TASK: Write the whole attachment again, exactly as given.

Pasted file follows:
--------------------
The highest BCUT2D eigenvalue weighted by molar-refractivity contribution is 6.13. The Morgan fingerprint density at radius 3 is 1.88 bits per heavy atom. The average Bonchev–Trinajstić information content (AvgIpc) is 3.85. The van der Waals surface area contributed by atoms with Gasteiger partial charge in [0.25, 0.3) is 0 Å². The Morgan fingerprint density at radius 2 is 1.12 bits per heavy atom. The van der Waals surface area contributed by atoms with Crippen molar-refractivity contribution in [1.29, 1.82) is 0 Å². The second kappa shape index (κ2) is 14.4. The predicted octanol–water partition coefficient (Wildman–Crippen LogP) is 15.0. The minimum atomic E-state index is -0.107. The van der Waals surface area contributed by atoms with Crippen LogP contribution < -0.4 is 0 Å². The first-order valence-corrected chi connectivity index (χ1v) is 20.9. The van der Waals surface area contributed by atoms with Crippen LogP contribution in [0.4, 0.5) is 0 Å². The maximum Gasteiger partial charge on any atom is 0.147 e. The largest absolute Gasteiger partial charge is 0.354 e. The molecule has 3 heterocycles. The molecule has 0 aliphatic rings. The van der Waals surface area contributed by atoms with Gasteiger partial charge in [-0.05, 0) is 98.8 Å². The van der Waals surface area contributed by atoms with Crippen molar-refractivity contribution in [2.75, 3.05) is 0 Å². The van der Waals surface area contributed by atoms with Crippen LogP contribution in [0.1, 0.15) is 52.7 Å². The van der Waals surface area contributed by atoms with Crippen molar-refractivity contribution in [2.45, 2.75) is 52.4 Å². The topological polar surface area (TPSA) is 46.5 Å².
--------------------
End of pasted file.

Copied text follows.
The highest BCUT2D eigenvalue weighted by molar-refractivity contribution is 6.13. The Morgan fingerprint density at radius 3 is 1.88 bits per heavy atom. The average Bonchev–Trinajstić information content (AvgIpc) is 3.85. The van der Waals surface area contributed by atoms with Gasteiger partial charge in [0.25, 0.3) is 0 Å². The Morgan fingerprint density at radius 2 is 1.12 bits per heavy atom. The van der Waals surface area contributed by atoms with Crippen molar-refractivity contribution in [1.29, 1.82) is 0 Å². The second kappa shape index (κ2) is 14.4. The predicted octanol–water partition coefficient (Wildman–Crippen LogP) is 15.0. The minimum atomic E-state index is -0.107. The van der Waals surface area contributed by atoms with Crippen LogP contribution < -0.4 is 0 Å². The first-order valence-corrected chi connectivity index (χ1v) is 20.9. The van der Waals surface area contributed by atoms with Crippen LogP contribution in [0.4, 0.5) is 0 Å². The maximum Gasteiger partial charge on any atom is 0.147 e. The largest absolute Gasteiger partial charge is 0.354 e. The molecule has 3 heterocycles. The molecule has 0 aliphatic rings. The van der Waals surface area contributed by atoms with Gasteiger partial charge in [-0.05, 0) is 98.8 Å². The van der Waals surface area contributed by atoms with Crippen molar-refractivity contribution in [2.75, 3.05) is 0 Å². The van der Waals surface area contributed by atoms with Crippen LogP contribution in [0.1, 0.15) is 52.7 Å². The van der Waals surface area contributed by atoms with Crippen molar-refractivity contribution in [2.45, 2.75) is 52.4 Å². The topological polar surface area (TPSA) is 46.5 Å².